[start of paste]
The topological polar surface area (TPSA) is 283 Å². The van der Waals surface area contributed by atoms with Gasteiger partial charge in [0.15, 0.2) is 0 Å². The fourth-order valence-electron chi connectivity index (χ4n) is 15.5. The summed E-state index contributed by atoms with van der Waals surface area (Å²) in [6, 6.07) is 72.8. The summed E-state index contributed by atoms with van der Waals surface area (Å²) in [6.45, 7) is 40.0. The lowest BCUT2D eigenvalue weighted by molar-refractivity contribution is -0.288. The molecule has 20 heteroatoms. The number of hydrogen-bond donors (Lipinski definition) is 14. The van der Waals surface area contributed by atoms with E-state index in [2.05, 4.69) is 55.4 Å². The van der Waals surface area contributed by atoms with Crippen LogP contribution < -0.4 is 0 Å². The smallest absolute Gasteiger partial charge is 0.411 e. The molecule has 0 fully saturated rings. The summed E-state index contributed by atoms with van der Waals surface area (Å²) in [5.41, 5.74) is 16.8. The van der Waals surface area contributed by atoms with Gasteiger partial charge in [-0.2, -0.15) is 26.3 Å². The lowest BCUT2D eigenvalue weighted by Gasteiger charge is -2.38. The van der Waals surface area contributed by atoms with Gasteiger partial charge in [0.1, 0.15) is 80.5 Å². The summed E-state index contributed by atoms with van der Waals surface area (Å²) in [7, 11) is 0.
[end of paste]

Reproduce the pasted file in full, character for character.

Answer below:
The topological polar surface area (TPSA) is 283 Å². The van der Waals surface area contributed by atoms with Gasteiger partial charge in [0.15, 0.2) is 0 Å². The fourth-order valence-electron chi connectivity index (χ4n) is 15.5. The summed E-state index contributed by atoms with van der Waals surface area (Å²) in [6, 6.07) is 72.8. The summed E-state index contributed by atoms with van der Waals surface area (Å²) in [6.45, 7) is 40.0. The lowest BCUT2D eigenvalue weighted by molar-refractivity contribution is -0.288. The molecule has 20 heteroatoms. The number of hydrogen-bond donors (Lipinski definition) is 14. The van der Waals surface area contributed by atoms with E-state index in [2.05, 4.69) is 55.4 Å². The van der Waals surface area contributed by atoms with Crippen LogP contribution < -0.4 is 0 Å². The smallest absolute Gasteiger partial charge is 0.411 e. The molecule has 0 fully saturated rings. The summed E-state index contributed by atoms with van der Waals surface area (Å²) in [5.41, 5.74) is 16.8. The van der Waals surface area contributed by atoms with Gasteiger partial charge in [-0.2, -0.15) is 26.3 Å². The lowest BCUT2D eigenvalue weighted by Gasteiger charge is -2.38. The van der Waals surface area contributed by atoms with Gasteiger partial charge in [0.1, 0.15) is 80.5 Å². The summed E-state index contributed by atoms with van der Waals surface area (Å²) in [7, 11) is 0.